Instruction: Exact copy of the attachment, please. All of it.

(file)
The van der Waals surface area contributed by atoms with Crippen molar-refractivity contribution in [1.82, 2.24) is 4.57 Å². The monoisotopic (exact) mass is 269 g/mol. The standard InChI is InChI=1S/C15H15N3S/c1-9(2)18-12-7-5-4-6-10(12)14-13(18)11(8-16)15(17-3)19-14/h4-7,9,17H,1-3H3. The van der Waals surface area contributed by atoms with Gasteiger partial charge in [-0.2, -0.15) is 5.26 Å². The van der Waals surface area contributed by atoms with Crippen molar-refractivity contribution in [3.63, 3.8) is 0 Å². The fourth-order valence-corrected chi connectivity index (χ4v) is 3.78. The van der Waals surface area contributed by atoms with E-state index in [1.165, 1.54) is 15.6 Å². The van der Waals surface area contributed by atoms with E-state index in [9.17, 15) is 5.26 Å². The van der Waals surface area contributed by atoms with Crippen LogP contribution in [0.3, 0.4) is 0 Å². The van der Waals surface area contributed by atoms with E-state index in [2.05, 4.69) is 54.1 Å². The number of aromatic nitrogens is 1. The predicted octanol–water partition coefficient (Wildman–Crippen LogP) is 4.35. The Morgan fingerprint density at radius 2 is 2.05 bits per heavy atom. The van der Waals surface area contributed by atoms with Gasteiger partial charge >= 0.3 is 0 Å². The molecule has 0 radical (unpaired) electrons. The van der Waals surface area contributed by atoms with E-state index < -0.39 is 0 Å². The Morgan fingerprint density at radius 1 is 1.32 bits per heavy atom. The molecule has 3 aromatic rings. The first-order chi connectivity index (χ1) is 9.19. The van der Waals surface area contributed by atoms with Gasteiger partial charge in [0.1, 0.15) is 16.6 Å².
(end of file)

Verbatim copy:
The van der Waals surface area contributed by atoms with Crippen molar-refractivity contribution in [1.82, 2.24) is 4.57 Å². The monoisotopic (exact) mass is 269 g/mol. The standard InChI is InChI=1S/C15H15N3S/c1-9(2)18-12-7-5-4-6-10(12)14-13(18)11(8-16)15(17-3)19-14/h4-7,9,17H,1-3H3. The van der Waals surface area contributed by atoms with Gasteiger partial charge in [-0.2, -0.15) is 5.26 Å². The van der Waals surface area contributed by atoms with Crippen molar-refractivity contribution in [3.63, 3.8) is 0 Å². The fourth-order valence-corrected chi connectivity index (χ4v) is 3.78. The van der Waals surface area contributed by atoms with E-state index in [1.165, 1.54) is 15.6 Å². The van der Waals surface area contributed by atoms with E-state index in [9.17, 15) is 5.26 Å². The van der Waals surface area contributed by atoms with Crippen LogP contribution in [0.3, 0.4) is 0 Å². The van der Waals surface area contributed by atoms with E-state index in [2.05, 4.69) is 54.1 Å². The number of aromatic nitrogens is 1. The predicted octanol–water partition coefficient (Wildman–Crippen LogP) is 4.35. The Morgan fingerprint density at radius 2 is 2.05 bits per heavy atom. The van der Waals surface area contributed by atoms with Gasteiger partial charge >= 0.3 is 0 Å². The molecule has 0 radical (unpaired) electrons. The van der Waals surface area contributed by atoms with E-state index < -0.39 is 0 Å². The Morgan fingerprint density at radius 1 is 1.32 bits per heavy atom. The molecule has 3 aromatic rings. The first-order chi connectivity index (χ1) is 9.19. The van der Waals surface area contributed by atoms with Gasteiger partial charge in [0.1, 0.15) is 16.6 Å².